Lāhui United, Lāhui Strong

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Carmen “Hulu” Lindsey, Trustee, Maui

“Throw the ʻōpala (trash) from the garden of your heart and let only the golden blossoms of aloha grow there. Live aloha.” – Queen Liliʻuokalani (whose original name was Lydia Walania Kamakaʻeha Pākī).

An intelligent, strong and powerful woman who was also very gentle, loving and insightful, gifted with music and poetry; our last reigning queen whose words are just as appropriate and meaningful today in this day and age as they were when she first spoke them. There is no one, no one who loved the Hawaiian people more than Queen Liliʻuokalani.

I couldn’t help but think of her – her greatness and her aloha for Hawaiʻi, her lāhui – now with the elections behind us and with so many critically important issues in front of us as a nation and as a community – a people of Hawai’i. Regardless of whether the candidates you voted for were elected or not, we must remain united as a community, a people of Hawaiʻi, a lāhui, because there are still so many important issues that remain. The ones that immediately come to mind are our healthcare system, particularly during these challenging times of COVID-19: the health and welfare of our keiki and kūpuna are critical; our moʻomeheu (culture); the education of our keiki; water, environmental and ʻāina mālama issues and concerns; our economic survival; iwi kūpuna; and last but certainly not least, the ʻohana. Those who were elected into their specific offices are now tasked with resolving these issues and moving us forward to a better place, but they cannot do it without us. We must put our confidence in our newly elected officials and do all that we can to support them, for our queen said, “Love of country is deep-seated in the breast of every Hawaiian whatever his station.”

We must be united; we must i mua! This was never more evident than in the Kū Kiaʻi Mauna movement; defending and protecting her for as long as it takes, our people stand united! At the North Shore of Oʻahu, our people defended the ʻāina and the community against the loud monstrosity of windmills; and again in Kahului, Wailuku, Wailea, Kauaʻula and Waimānalo, protecting the ʻāina and the iwi kūpuna.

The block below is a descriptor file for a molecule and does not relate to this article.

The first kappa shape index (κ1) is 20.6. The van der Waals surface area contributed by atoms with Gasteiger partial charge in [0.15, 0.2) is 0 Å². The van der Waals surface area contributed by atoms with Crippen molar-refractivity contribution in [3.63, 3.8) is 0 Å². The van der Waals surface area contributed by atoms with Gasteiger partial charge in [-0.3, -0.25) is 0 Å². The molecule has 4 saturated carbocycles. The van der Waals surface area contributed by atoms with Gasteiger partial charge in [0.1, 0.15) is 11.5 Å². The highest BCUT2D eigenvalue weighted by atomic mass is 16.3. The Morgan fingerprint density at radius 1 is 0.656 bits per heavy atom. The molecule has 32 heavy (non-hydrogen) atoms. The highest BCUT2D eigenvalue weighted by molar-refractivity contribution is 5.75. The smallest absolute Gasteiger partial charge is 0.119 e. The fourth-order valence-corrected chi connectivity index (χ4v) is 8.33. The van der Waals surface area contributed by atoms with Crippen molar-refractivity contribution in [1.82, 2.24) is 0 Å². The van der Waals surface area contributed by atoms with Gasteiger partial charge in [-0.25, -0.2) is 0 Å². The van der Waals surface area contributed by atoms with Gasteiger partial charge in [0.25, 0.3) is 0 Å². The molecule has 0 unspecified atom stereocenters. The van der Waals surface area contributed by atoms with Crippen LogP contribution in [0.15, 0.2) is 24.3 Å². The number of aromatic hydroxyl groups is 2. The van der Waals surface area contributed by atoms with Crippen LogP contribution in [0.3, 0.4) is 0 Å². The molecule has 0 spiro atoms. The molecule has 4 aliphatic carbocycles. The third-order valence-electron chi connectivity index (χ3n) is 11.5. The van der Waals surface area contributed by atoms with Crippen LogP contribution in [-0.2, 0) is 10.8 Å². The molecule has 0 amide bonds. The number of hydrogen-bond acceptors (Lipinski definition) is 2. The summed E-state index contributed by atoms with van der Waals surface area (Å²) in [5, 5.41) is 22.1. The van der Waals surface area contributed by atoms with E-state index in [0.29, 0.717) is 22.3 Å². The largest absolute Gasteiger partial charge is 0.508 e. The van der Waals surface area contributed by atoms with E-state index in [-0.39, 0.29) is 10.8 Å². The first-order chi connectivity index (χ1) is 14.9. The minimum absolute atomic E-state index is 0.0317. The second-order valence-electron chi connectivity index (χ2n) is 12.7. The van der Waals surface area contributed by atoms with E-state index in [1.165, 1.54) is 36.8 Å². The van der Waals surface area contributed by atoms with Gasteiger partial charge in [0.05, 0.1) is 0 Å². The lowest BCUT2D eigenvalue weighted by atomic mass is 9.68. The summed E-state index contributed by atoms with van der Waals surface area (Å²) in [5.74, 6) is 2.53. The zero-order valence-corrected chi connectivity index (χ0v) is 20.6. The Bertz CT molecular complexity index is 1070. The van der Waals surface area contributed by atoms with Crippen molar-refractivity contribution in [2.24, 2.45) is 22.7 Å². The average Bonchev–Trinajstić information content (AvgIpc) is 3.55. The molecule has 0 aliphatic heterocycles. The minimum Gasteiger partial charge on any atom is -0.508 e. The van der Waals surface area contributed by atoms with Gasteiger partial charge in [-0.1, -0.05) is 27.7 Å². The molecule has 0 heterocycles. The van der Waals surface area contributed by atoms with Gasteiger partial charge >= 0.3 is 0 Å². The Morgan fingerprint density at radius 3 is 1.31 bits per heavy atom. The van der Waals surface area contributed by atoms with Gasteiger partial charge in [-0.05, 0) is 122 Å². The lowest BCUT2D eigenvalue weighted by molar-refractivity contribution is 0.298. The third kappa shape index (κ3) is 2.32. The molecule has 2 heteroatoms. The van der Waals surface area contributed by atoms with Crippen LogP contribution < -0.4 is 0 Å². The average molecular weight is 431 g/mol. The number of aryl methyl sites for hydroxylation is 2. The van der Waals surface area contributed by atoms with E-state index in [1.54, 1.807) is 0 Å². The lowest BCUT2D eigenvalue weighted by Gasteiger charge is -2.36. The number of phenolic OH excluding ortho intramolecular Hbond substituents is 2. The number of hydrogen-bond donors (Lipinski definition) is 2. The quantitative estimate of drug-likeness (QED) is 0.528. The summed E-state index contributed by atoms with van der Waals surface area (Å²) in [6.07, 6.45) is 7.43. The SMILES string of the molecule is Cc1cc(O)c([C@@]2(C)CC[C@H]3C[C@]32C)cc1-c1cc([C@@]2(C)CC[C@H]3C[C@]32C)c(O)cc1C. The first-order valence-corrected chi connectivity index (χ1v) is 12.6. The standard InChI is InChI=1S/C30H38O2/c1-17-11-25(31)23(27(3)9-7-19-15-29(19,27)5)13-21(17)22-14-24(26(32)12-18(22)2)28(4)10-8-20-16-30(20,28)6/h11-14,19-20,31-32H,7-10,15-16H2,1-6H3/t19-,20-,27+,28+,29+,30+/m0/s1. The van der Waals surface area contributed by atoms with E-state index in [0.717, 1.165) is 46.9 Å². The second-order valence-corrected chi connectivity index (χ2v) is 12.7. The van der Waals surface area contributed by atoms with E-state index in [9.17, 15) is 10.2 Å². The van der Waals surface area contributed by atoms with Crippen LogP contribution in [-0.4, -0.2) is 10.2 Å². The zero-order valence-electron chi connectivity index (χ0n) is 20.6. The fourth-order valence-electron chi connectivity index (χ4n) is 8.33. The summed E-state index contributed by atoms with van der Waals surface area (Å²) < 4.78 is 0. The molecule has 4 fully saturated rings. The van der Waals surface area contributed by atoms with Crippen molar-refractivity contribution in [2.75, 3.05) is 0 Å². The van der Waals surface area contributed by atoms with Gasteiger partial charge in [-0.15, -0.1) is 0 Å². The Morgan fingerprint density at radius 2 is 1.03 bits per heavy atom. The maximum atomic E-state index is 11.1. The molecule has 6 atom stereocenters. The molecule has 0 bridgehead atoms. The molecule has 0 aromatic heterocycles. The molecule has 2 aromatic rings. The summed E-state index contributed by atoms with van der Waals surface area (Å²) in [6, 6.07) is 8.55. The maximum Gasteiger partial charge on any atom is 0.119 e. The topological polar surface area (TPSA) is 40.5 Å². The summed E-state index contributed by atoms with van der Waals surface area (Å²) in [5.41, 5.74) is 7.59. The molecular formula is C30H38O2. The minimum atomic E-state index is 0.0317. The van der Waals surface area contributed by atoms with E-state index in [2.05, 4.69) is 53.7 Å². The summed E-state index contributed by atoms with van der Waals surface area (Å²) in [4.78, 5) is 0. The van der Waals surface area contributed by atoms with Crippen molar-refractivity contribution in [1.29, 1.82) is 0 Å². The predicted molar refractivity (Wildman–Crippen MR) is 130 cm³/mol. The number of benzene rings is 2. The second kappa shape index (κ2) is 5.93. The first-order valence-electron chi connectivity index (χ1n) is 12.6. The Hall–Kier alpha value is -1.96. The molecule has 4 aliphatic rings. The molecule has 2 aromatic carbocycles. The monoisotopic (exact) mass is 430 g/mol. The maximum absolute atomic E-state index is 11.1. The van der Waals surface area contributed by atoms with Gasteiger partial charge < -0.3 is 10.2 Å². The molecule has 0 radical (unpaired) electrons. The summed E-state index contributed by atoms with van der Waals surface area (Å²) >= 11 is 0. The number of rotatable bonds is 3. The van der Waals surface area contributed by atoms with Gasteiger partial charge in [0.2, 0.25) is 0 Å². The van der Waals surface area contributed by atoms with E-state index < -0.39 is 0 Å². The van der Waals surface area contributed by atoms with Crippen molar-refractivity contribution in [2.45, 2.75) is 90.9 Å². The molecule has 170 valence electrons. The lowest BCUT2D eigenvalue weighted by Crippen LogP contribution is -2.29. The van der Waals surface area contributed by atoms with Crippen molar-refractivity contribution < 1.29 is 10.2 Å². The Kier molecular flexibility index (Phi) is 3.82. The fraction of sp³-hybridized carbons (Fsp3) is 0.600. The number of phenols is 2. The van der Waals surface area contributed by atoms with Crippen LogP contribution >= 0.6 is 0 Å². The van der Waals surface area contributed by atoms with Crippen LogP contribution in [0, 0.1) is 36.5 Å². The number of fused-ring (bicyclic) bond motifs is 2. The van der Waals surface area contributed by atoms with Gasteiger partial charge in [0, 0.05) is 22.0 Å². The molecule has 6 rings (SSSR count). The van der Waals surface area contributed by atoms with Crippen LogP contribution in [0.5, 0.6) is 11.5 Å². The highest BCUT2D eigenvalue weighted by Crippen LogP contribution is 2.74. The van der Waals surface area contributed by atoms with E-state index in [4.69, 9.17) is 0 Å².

Recently, I saw an ad for the Salvation Army as they are preparing for the holiday season and recruiting “bell ringers” that you see at the malls, shopping centers and outside the entrances and exits of your local grocery stores. Their marketing theme is “Community Strong – Love Unites All.” That theme could not be more perfect, and it is exactly what we, as a Hawaiian people, need to continue to do. It is proven, tried and true! Our translation of this theme would be, “Lāhui Strong – Aloha Unites All.” Or was that our theme on the mauna as we demonstrated peacefully! Nonetheless, this message must be put into action, again, for as long as it takes to overcome all of the challenges we are faced with and to bring our people, our lāhui, a thriving, safe and self-sustainable future for many, many generations to come.

As our Queen Liliʻuokalani also once said, “I could not turn back the time for the political change, but there is still time to save our heritage. Never cease to act because you fear you may fail.” I can’t help but think that she is still speaking these words to us today, perhaps a little louder, so we must take heed and listen to our great monarch. Although her reign was abruptly cut short in 1893, she remains a lasting icon, a lasting image of hope for the Hawaiian people. E aloha kekahi i kekahi; love one another. ʻOnipaʻa!